So after all was done and dusted, Kei Kamara became a New England player. This of course begs the question, who won the trade? We asked Tyler and Anders to take a different viewpoint and explain why each team may have come out on top in the exchange.
Columbus Won The Trade
There was obviously something wrong with this team. That much was painfully obvious as the Crew struggled mightily out of the gate this year. Saturday’s meltdown was the culmination of a locker room issue it’s becoming clear was much more longstanding than a single penalty kick.
Precourt seems to be suggesting in no uncertain terms Kamara had been a problem for a long time, a problem the team was happy to put up with when he was scoring. Which brings up a good point: Kamara hasn’t actually played that well this year. Columbus was left with no choice but to reward Kei with a big contract following his monster season in 2015. But the goals weren’t flowing as freely this year and it’s easy to make the argument Kamara has actually cost the Crew points in 2016 with his inconsistent finishing. Maybe four goals in his last four games is a sign Kamara is getting back to his 2015 form, or maybe it’s an outlier for a player who’d never scored more than 11 times in a season before last year.
Either way, something had to be done. Now Greg Berhalter gets a chance to refocus the team around a clear No. 1 option in Federico Higuaín with plenty of season left in a weak Eastern Conference. Columbus raked in huge amounts of General and Target Allocation Money from the Revs and you better believe that will go toward signing a forward in the summer window or trading for one already in MLS. The fact Columbus didn’t get Juan Agudelo in this deal tells me Berhalter has a plan to replace Kamara. In the meantime, the Crew has Ola Kamara (coming off a 14g oal season in the Norwegian top flight) to lead the line. Justin Meram can slot in at forward if needed and Conor Casey looks like he’ll end up being a valuable depth signing. So let’s trust the coach who took his team to MLS Cup last year. The locker room was past saving. Someone had to go.
- Anders A.
New England Won The Trade
In a deal that sends Kei Kamara their way, the New England Revolution absolutely “won” this trade. New England sent around $500,000 in some variation of TAM and GAM; a first-round draft pick in 2017; a second-round draft pick in 2018; an international roster slot; and a future percentage of monies (transfer fee) if Kamara leaves MLS to play elsewhere. This may seem like a great deal for Columbus, but is it really?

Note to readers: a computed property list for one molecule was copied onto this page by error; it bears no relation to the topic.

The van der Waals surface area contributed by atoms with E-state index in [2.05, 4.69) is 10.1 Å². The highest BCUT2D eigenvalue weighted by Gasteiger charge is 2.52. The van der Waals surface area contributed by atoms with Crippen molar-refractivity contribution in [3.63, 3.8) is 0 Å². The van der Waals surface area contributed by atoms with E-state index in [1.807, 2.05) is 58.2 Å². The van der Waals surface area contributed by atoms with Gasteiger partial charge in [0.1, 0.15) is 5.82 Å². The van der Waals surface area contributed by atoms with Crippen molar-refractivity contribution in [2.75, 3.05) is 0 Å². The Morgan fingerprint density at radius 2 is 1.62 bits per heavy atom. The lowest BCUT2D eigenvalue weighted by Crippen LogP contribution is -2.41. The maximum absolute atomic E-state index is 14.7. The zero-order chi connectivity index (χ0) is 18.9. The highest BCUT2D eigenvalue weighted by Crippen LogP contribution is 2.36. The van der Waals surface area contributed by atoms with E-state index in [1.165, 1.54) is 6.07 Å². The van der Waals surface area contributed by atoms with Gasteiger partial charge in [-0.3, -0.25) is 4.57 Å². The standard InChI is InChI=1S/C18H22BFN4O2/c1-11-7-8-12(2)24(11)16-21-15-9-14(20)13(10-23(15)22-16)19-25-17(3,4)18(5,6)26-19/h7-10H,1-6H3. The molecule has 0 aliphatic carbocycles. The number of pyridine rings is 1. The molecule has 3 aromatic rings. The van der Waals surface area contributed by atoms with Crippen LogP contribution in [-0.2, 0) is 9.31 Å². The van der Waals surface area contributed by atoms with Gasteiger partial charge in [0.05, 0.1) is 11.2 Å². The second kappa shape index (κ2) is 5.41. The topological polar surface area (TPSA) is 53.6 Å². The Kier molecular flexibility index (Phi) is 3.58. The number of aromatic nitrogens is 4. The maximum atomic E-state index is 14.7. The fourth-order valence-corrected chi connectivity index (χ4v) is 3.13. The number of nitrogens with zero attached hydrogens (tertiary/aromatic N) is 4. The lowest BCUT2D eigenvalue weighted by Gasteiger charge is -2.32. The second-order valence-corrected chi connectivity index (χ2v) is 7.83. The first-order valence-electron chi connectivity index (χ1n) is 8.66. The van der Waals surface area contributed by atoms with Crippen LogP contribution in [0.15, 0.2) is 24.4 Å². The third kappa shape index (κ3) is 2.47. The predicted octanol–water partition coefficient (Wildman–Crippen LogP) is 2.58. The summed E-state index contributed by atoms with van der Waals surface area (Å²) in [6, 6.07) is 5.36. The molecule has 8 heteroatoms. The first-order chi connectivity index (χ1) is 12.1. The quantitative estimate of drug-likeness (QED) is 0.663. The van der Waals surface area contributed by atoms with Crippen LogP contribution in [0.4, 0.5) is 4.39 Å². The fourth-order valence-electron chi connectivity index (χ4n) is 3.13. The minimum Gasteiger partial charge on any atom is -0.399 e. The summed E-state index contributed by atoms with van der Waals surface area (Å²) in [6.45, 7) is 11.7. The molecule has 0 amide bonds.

Since Kamara is 31 years old, it is unlikely that the future percentage will come into play; I check that off as a useless piece of this trade. The first and second-round picks could be valuable, but MLS drafts are hit and miss, so it is tough to say whether or not these will pan out to anything, either. So, what does that leave the trade with? Upwards of $500,000 in TAM and GAM and an international roster slot. The international roster spot is solely for 2016, so it is more like a lease for the rest of the season and then New England gets it back. The TAM and GAM amounts equal a large sum in MLS terms, due to the salary cap. However, I am confident that many GMs in MLS would gladly bring in a proven goal-scorer in this league for that amount. Kei is arguably the most dangerous aerial threat in the league and was second in the golden boot race last year. Even if they only keep him for two seasons, he is more than worth $500k in allocation money, because he will give NER at least 10-15 goals per season. The Rapids just paid Everton a larger transfer fee for 37-year-old GK (a position this league seems to neglect), so $500k is a good deal for a proven goal-scorer. My only concern is Kei’s attitude. I do not know him, nor have I been in the locker rooms with him, but for him to call out his teammate and coach in that way, he should be ridiculed. Is the deal still really good, despite his potential attitude? I think so… and that is why New England won the trade.
- Tyler W.